Former Premier, Ministers to Be Charged in Blood Scandal
PARIS (AP) _ Former Premier Laurent Fabius and two former members of his Cabinet will be charged this month with complicity in poisoning hemophiliacs who received AIDS-tainted blood products, justice officials said Tuesday.
Fabius, former Social Affairs Minister Georgina Dufoix and former Health Minister Edmond Herve will appear before the special Court of Justice of the Republic at separate hearings from Sept. 27 to Sept. 30, the officials said.
The court, created a year ago, is the only body with the authority to try ministers for crimes allegedly commited while in office.
The decision to charge the three follows two years of legal maneuvering by hemophiliacs and their families, who sought government accountability in a scandal that shook France’s state-run health care system and contributed to the Socialists 1993 legislative defeat.
The scandal grew out of revelations that blood products contaminated with HIV, the AIDS virus, were knowingly distributed to hemophiliacs in 1985. About 1,200 hemophiliacs were contaminated with the AIDS virus as a result, and more than 300 have died.
The decision to charge Fabius and the two other ministers adds a new political dimension to the scandal, which has until now been officially blamed on medical officials alone. Four lower-ranking health officials were convicted in 1992, and a new charge of poisoning has recently been brought against three of them.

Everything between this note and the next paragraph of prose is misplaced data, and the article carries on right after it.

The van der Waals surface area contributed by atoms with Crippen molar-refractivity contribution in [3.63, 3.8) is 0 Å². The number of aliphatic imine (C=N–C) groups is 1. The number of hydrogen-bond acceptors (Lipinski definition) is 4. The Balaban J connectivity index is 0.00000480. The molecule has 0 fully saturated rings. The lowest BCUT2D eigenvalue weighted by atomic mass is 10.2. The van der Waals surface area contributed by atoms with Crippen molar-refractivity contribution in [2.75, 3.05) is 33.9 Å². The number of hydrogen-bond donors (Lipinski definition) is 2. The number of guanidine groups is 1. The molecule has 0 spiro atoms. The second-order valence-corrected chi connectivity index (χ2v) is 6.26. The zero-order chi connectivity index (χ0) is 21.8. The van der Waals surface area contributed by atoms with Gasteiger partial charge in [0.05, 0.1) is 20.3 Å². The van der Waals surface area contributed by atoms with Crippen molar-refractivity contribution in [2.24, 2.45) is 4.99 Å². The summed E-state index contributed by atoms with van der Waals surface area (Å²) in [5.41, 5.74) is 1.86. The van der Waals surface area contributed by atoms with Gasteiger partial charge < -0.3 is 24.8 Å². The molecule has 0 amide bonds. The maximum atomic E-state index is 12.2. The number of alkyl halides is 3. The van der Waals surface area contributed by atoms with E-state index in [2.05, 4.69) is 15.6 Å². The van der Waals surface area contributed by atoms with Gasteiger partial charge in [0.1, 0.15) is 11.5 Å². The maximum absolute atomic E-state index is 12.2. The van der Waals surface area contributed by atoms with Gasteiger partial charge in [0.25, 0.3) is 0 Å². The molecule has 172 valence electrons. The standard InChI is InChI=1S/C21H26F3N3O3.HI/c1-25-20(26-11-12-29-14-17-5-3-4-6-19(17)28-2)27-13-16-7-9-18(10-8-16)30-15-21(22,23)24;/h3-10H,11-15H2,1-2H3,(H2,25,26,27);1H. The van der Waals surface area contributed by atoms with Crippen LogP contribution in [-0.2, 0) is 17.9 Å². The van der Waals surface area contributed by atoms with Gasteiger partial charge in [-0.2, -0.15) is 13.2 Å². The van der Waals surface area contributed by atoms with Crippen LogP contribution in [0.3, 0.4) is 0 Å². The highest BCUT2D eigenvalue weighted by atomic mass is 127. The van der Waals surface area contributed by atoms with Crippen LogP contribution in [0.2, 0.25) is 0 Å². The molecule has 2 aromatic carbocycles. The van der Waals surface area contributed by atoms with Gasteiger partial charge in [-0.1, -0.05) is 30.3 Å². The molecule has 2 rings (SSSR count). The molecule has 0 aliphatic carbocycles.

Fabius, who maintains he was not consulted about distributing the tainted blood, said Tuesday he welcomed the judicial proceedings as an opportunity for ″justice to accomplish its mission so that the truth is clearly established.″ Herve also said he was pleased he will ″finally be able to explain myself. ... It will allow me to defend my innocence.″
The victims’ families have maintained that Fabius’ government chose not to purchase U.S. technology to cleanse the tainted blood or to buy an American AIDS test to screen donor blood in order to favor a French test that was being perfected at the time.
They also claim that any order to continue using the blood bank’s contaminated stocks had to have originated, even if indirectly, further up the health-care hierarchy.
The French Association of Hemophiles applauded Tuesday’s decision as ″a step forward.″
Judging the three former ministers ″will let us know the rampant high- level laxity so that this does not happen again,″ said the group’s president, Francis Graeve.
The charges had been expected since mid-July, when the prosecutor of the special court, Pierre Truche, formally opened an inquiry into the three former leaders’ roles in the affair.
Mrs. Dufoix is scheduled to appear before the court’s inquiry commission on Sept. 27, Herve on Sept. 29 and Fabius on Sept. 30.